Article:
The Stephen Petronio Company performed at the Institute for Contemporary Art this weekend as part of World Music/CRASHarts’ fall program. Mr Petronio’s latest work, Like Lazarus Did, tackles themes of death, resurrection, and spirituality – inspired not only by the biblical story of Lazarus’ resurrection, but also by a book of previously unpublished slave songs from the 1800s. The words from these songs are incorporated into a hauntingly beautiful score by Son Lux – spiritual, moving, and at times hopeful, the lyrics themselves are resurrected from an oppressed people who dared to believe that there was something better awaiting them in the next life. The title of the piece is drawn from the lyrics of the performance’s opening song, which repeats, “I want to die like Lazarus did.” Lying motionless, center stage in a full suit, feet bare, seemingly evoking his funeral, is artistic director and choreographer, Stephen Petronio. He remains motionless for the full song as the lyric is repeated and the lights in the theater are slowly dimmed.

This is the only moment of stillness in the hour-long whirlwind of quickly moving bodies, swirling formations, and entrancing music that abstractly represent the space between death and resurrection. Following Petronio’s exit from the stage, the entire ten-dancer cast emerges from the wings in gauzy white shirts and dresses and performs sinuous, twisting and slowly building movements to a chorus of “hallelujah”. Petronio’s choreography is characterized by quick passages with sweeping leg extensions and sporadically expressive arm movements. His sensitivity to the relation of dancers to each other and in space makes his work engaging to watch – the eye never wants for an intriguing visual.

The remainder of the show is broken down into a series of solos, trios, quartets and full company movements, changing with each section and showcasing the range of Petronio’s incredibly athletic dancers. The aforementioned quartet of three males and one female is a mesmerizing exhibition of partnering work. The quartet seems to stay connected throughout the entire sequence with ever-building lifts, entwining limbs and bucking torsos. The minimal costuming allows the dancers’ bodies to be nearly fully-exposed in the intimate theater – every muscle movement was evident, every bead of sweat visible. It is clear that these dancers are putting every effort into this demanding piece, but their fatigue is never obvious – this is no small feat.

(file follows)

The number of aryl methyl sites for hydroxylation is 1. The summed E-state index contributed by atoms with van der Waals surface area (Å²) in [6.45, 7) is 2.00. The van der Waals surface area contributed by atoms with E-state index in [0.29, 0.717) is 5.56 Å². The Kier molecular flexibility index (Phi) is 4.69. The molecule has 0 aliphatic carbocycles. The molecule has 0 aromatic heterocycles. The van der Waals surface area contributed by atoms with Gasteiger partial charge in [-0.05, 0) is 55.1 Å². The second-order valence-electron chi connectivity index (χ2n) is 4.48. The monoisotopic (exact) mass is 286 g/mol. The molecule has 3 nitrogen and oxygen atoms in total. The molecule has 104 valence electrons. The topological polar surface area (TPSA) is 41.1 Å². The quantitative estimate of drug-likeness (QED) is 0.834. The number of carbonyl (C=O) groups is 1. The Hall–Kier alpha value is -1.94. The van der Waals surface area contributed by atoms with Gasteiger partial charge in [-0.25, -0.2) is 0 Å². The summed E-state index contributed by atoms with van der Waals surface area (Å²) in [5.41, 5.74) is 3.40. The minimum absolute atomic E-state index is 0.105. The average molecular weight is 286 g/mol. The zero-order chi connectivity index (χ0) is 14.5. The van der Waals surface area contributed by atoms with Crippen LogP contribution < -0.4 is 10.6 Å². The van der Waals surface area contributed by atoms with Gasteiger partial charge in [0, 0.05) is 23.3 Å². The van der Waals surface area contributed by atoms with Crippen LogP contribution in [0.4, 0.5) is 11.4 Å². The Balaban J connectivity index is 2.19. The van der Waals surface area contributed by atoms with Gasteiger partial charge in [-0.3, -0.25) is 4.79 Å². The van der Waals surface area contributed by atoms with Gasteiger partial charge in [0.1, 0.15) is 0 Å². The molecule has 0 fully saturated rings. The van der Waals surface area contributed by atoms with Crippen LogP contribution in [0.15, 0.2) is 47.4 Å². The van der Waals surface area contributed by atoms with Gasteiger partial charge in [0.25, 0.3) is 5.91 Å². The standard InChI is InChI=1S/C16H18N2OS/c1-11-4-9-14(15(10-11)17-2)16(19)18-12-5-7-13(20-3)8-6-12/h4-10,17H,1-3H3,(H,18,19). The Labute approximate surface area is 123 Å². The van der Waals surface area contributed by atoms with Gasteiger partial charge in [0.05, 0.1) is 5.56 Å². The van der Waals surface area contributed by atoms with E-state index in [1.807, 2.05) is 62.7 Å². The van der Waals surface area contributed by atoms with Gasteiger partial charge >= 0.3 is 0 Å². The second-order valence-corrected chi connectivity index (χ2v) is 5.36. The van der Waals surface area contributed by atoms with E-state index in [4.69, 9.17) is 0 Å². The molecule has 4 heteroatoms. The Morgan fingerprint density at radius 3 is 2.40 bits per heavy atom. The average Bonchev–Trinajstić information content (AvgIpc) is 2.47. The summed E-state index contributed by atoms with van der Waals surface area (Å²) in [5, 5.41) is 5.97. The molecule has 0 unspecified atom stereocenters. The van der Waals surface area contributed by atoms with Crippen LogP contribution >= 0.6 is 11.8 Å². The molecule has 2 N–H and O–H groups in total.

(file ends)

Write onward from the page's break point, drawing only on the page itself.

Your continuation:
At one particularly memorable moment in the show, two thin pieces of fabric cascade down from the ceiling and a male dancer grasps on to the fabric as his body begins to undulate, first from side-to-side – every vertebrate highlighted in the overhead lighting – and then building in range and intensity until the illusion is created that his movement is the result of the fabric’s pull. The show peaks during a full-cast section, with dancers cascading across the stage to a chaotic, multi-layered song with the lyrics, “I’m done with this troubled world”. The final movement of the show follows – a floor solo performed by Nicholas Scisscione. He moves as a newborn baby exploring his body’s capabilities – he contorts and regulates, extends and contracts, writhes and softens, bringing Petronio’s vision full-circle.

Like Lazarus Did was originally staged earlier this year at the Joyce Theater in New York, with the Young People’s Chorus of New York City performing live, and performance artist, Janine Antoni, incorporated into the set. It was an engaging show at the ICA but must have been truly affecting in its original form.